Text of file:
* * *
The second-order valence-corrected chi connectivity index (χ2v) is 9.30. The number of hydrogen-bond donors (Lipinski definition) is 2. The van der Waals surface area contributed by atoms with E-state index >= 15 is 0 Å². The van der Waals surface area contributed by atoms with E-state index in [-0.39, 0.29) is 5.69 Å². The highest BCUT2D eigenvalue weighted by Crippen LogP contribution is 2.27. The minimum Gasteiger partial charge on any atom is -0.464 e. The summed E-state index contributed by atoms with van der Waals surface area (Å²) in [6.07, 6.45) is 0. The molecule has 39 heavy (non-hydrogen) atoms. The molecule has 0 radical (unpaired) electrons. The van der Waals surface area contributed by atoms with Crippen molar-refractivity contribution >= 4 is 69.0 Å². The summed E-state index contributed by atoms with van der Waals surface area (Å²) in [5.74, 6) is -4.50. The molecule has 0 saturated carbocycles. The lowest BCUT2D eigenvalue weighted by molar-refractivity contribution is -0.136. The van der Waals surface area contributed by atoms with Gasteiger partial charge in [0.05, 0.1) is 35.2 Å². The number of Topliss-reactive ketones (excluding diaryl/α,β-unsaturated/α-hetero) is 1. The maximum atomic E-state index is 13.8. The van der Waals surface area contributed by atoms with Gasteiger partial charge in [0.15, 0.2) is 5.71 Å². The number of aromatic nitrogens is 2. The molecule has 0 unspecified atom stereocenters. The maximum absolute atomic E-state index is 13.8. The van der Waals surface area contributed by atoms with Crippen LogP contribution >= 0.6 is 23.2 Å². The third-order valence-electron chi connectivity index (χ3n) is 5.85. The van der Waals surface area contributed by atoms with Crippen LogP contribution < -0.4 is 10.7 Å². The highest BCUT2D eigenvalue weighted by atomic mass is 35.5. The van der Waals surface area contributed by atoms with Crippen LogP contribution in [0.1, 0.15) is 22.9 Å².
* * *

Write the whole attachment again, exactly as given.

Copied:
The second-order valence-corrected chi connectivity index (χ2v) is 9.30. The number of hydrogen-bond donors (Lipinski definition) is 2. The van der Waals surface area contributed by atoms with E-state index >= 15 is 0 Å². The van der Waals surface area contributed by atoms with E-state index in [-0.39, 0.29) is 5.69 Å². The highest BCUT2D eigenvalue weighted by Crippen LogP contribution is 2.27. The minimum Gasteiger partial charge on any atom is -0.464 e. The summed E-state index contributed by atoms with van der Waals surface area (Å²) in [6.07, 6.45) is 0. The molecule has 39 heavy (non-hydrogen) atoms. The molecule has 0 radical (unpaired) electrons. The van der Waals surface area contributed by atoms with Crippen molar-refractivity contribution >= 4 is 69.0 Å². The summed E-state index contributed by atoms with van der Waals surface area (Å²) in [5.74, 6) is -4.50. The molecule has 0 saturated carbocycles. The lowest BCUT2D eigenvalue weighted by molar-refractivity contribution is -0.136. The van der Waals surface area contributed by atoms with Gasteiger partial charge in [0.05, 0.1) is 35.2 Å². The number of Topliss-reactive ketones (excluding diaryl/α,β-unsaturated/α-hetero) is 1. The maximum atomic E-state index is 13.8. The van der Waals surface area contributed by atoms with Gasteiger partial charge in [0.15, 0.2) is 5.71 Å². The number of aromatic nitrogens is 2. The molecule has 0 unspecified atom stereocenters. The maximum absolute atomic E-state index is 13.8. The van der Waals surface area contributed by atoms with Crippen LogP contribution >= 0.6 is 23.2 Å². The third-order valence-electron chi connectivity index (χ3n) is 5.85. The van der Waals surface area contributed by atoms with Crippen LogP contribution < -0.4 is 10.7 Å². The highest BCUT2D eigenvalue weighted by atomic mass is 35.5. The van der Waals surface area contributed by atoms with Crippen LogP contribution in [0.1, 0.15) is 22.9 Å².